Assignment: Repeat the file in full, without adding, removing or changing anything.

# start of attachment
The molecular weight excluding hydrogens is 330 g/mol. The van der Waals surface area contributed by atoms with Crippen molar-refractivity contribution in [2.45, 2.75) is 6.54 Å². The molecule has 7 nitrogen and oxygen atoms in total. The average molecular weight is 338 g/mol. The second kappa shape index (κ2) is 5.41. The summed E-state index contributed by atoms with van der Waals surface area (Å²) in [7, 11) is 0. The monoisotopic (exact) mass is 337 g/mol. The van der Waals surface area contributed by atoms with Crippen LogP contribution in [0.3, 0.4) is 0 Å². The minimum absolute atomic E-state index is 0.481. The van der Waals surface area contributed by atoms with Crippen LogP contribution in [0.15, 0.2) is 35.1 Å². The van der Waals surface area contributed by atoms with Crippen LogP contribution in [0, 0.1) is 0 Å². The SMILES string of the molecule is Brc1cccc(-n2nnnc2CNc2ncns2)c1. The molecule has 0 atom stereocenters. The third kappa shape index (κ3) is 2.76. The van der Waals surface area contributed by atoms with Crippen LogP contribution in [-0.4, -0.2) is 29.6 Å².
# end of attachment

The molecular weight excluding hydrogens is 330 g/mol. The van der Waals surface area contributed by atoms with Crippen molar-refractivity contribution in [2.45, 2.75) is 6.54 Å². The molecule has 7 nitrogen and oxygen atoms in total. The average molecular weight is 338 g/mol. The second kappa shape index (κ2) is 5.41. The summed E-state index contributed by atoms with van der Waals surface area (Å²) in [7, 11) is 0. The monoisotopic (exact) mass is 337 g/mol. The van der Waals surface area contributed by atoms with Crippen LogP contribution in [0.3, 0.4) is 0 Å². The minimum absolute atomic E-state index is 0.481. The van der Waals surface area contributed by atoms with Crippen LogP contribution in [0.15, 0.2) is 35.1 Å². The van der Waals surface area contributed by atoms with Crippen LogP contribution in [0, 0.1) is 0 Å². The SMILES string of the molecule is Brc1cccc(-n2nnnc2CNc2ncns2)c1. The molecule has 0 atom stereocenters. The third kappa shape index (κ3) is 2.76. The van der Waals surface area contributed by atoms with Crippen LogP contribution in [-0.4, -0.2) is 29.6 Å².